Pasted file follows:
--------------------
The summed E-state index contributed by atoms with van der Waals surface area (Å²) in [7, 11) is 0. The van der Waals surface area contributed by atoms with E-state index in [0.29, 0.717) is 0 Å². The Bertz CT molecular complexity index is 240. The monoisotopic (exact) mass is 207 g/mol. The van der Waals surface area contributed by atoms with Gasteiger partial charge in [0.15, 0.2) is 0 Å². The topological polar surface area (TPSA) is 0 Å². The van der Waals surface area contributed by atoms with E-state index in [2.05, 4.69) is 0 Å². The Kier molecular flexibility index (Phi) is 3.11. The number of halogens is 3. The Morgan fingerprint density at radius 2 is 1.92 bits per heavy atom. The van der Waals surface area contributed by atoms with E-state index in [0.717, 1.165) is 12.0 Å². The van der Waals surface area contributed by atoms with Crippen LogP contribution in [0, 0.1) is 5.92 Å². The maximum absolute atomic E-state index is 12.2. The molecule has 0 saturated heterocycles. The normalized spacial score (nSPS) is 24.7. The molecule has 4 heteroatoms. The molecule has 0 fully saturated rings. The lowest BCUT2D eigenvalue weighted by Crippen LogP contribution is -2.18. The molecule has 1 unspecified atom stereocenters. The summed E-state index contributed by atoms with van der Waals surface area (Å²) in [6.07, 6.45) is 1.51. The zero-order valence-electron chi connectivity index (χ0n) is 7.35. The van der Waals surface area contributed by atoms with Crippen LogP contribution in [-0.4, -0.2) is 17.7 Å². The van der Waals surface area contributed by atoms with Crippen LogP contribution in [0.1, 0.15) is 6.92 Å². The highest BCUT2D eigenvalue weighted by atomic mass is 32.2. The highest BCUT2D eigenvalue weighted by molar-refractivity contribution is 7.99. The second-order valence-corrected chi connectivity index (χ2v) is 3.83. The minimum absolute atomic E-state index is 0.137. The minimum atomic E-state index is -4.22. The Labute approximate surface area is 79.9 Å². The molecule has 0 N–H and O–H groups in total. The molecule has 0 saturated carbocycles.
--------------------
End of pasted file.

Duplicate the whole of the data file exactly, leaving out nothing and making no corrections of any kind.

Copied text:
The summed E-state index contributed by atoms with van der Waals surface area (Å²) in [7, 11) is 0. The van der Waals surface area contributed by atoms with E-state index in [0.29, 0.717) is 0 Å². The Bertz CT molecular complexity index is 240. The monoisotopic (exact) mass is 207 g/mol. The van der Waals surface area contributed by atoms with Gasteiger partial charge in [0.15, 0.2) is 0 Å². The topological polar surface area (TPSA) is 0 Å². The van der Waals surface area contributed by atoms with E-state index in [2.05, 4.69) is 0 Å². The Kier molecular flexibility index (Phi) is 3.11. The number of halogens is 3. The Morgan fingerprint density at radius 2 is 1.92 bits per heavy atom. The van der Waals surface area contributed by atoms with E-state index in [0.717, 1.165) is 12.0 Å². The van der Waals surface area contributed by atoms with Crippen LogP contribution in [0, 0.1) is 5.92 Å². The maximum absolute atomic E-state index is 12.2. The molecule has 0 saturated heterocycles. The normalized spacial score (nSPS) is 24.7. The molecule has 4 heteroatoms. The molecule has 0 fully saturated rings. The lowest BCUT2D eigenvalue weighted by Crippen LogP contribution is -2.18. The molecule has 1 unspecified atom stereocenters. The summed E-state index contributed by atoms with van der Waals surface area (Å²) in [6.07, 6.45) is 1.51. The zero-order valence-electron chi connectivity index (χ0n) is 7.35. The van der Waals surface area contributed by atoms with Crippen LogP contribution in [-0.4, -0.2) is 17.7 Å². The van der Waals surface area contributed by atoms with Crippen LogP contribution in [0.1, 0.15) is 6.92 Å². The highest BCUT2D eigenvalue weighted by atomic mass is 32.2. The highest BCUT2D eigenvalue weighted by molar-refractivity contribution is 7.99. The second-order valence-corrected chi connectivity index (χ2v) is 3.83. The minimum absolute atomic E-state index is 0.137. The minimum atomic E-state index is -4.22. The Labute approximate surface area is 79.9 Å². The molecule has 0 N–H and O–H groups in total. The molecule has 0 saturated carbocycles.